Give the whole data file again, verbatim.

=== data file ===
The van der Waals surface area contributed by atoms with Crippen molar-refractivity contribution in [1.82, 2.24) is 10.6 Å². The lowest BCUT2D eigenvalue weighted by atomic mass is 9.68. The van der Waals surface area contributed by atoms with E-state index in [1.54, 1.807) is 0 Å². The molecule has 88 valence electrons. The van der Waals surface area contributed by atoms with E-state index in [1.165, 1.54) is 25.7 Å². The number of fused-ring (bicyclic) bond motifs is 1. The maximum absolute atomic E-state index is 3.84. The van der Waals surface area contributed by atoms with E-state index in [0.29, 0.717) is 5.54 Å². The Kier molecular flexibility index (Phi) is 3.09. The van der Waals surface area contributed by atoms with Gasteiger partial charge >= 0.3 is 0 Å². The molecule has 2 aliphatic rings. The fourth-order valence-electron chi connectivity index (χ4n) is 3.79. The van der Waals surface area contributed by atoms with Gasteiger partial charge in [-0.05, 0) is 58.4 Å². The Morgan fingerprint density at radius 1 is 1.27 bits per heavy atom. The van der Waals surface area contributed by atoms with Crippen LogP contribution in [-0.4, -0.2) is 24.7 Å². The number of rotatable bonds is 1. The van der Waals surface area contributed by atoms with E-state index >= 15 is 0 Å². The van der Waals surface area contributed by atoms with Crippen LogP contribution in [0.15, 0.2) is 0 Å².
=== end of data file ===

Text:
The van der Waals surface area contributed by atoms with Crippen molar-refractivity contribution in [1.82, 2.24) is 10.6 Å². The lowest BCUT2D eigenvalue weighted by atomic mass is 9.68. The van der Waals surface area contributed by atoms with E-state index in [1.54, 1.807) is 0 Å². The molecule has 88 valence electrons. The van der Waals surface area contributed by atoms with E-state index in [1.165, 1.54) is 25.7 Å². The number of fused-ring (bicyclic) bond motifs is 1. The maximum absolute atomic E-state index is 3.84. The van der Waals surface area contributed by atoms with E-state index in [0.29, 0.717) is 5.54 Å². The Kier molecular flexibility index (Phi) is 3.09. The van der Waals surface area contributed by atoms with Gasteiger partial charge >= 0.3 is 0 Å². The molecule has 2 aliphatic rings. The fourth-order valence-electron chi connectivity index (χ4n) is 3.79. The van der Waals surface area contributed by atoms with Gasteiger partial charge in [-0.05, 0) is 58.4 Å². The Morgan fingerprint density at radius 1 is 1.27 bits per heavy atom. The van der Waals surface area contributed by atoms with Crippen LogP contribution in [-0.4, -0.2) is 24.7 Å². The number of rotatable bonds is 1. The van der Waals surface area contributed by atoms with E-state index >= 15 is 0 Å². The van der Waals surface area contributed by atoms with Crippen LogP contribution in [0.15, 0.2) is 0 Å².